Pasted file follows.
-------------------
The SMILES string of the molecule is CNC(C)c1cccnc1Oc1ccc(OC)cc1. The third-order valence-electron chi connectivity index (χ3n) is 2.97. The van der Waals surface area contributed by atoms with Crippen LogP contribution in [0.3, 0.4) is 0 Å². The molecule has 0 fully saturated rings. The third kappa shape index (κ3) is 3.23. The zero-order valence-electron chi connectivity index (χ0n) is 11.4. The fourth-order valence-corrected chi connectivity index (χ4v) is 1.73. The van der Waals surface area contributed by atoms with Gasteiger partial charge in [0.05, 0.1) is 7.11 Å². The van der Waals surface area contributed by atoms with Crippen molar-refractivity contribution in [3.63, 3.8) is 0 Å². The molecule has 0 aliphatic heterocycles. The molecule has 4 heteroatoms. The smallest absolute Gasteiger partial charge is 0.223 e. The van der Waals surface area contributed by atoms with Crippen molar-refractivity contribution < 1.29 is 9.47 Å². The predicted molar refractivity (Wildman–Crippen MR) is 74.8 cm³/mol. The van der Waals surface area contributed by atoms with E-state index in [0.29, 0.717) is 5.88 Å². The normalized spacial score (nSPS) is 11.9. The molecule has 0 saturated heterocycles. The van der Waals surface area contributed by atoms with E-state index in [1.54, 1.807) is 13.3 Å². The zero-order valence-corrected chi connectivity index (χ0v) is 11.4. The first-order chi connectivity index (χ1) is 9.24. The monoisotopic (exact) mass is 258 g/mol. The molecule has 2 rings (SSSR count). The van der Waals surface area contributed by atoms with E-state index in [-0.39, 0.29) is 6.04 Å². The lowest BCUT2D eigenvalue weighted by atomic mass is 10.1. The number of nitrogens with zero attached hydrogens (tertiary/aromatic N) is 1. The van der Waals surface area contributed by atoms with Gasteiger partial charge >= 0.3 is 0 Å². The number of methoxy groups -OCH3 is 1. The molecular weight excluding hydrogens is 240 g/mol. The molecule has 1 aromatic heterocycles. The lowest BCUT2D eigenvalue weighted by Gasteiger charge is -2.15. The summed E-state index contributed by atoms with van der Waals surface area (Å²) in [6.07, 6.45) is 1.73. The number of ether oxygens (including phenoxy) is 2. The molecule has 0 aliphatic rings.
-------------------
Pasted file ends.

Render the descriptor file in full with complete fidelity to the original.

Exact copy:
The SMILES string of the molecule is CNC(C)c1cccnc1Oc1ccc(OC)cc1. The third-order valence-electron chi connectivity index (χ3n) is 2.97. The van der Waals surface area contributed by atoms with Crippen LogP contribution in [0.3, 0.4) is 0 Å². The molecule has 0 fully saturated rings. The third kappa shape index (κ3) is 3.23. The zero-order valence-electron chi connectivity index (χ0n) is 11.4. The fourth-order valence-corrected chi connectivity index (χ4v) is 1.73. The van der Waals surface area contributed by atoms with Gasteiger partial charge in [0.05, 0.1) is 7.11 Å². The van der Waals surface area contributed by atoms with Crippen molar-refractivity contribution in [3.63, 3.8) is 0 Å². The molecule has 0 aliphatic heterocycles. The molecule has 4 heteroatoms. The smallest absolute Gasteiger partial charge is 0.223 e. The van der Waals surface area contributed by atoms with Crippen molar-refractivity contribution < 1.29 is 9.47 Å². The predicted molar refractivity (Wildman–Crippen MR) is 74.8 cm³/mol. The van der Waals surface area contributed by atoms with E-state index in [0.29, 0.717) is 5.88 Å². The normalized spacial score (nSPS) is 11.9. The molecule has 0 saturated heterocycles. The van der Waals surface area contributed by atoms with E-state index in [1.54, 1.807) is 13.3 Å². The zero-order valence-corrected chi connectivity index (χ0v) is 11.4. The first-order chi connectivity index (χ1) is 9.24. The monoisotopic (exact) mass is 258 g/mol. The molecule has 2 rings (SSSR count). The van der Waals surface area contributed by atoms with E-state index in [-0.39, 0.29) is 6.04 Å². The lowest BCUT2D eigenvalue weighted by atomic mass is 10.1. The number of nitrogens with zero attached hydrogens (tertiary/aromatic N) is 1. The van der Waals surface area contributed by atoms with Gasteiger partial charge >= 0.3 is 0 Å². The number of methoxy groups -OCH3 is 1. The molecular weight excluding hydrogens is 240 g/mol. The molecule has 1 aromatic heterocycles. The lowest BCUT2D eigenvalue weighted by Gasteiger charge is -2.15. The summed E-state index contributed by atoms with van der Waals surface area (Å²) in [6.07, 6.45) is 1.73. The number of ether oxygens (including phenoxy) is 2. The molecule has 0 aliphatic rings.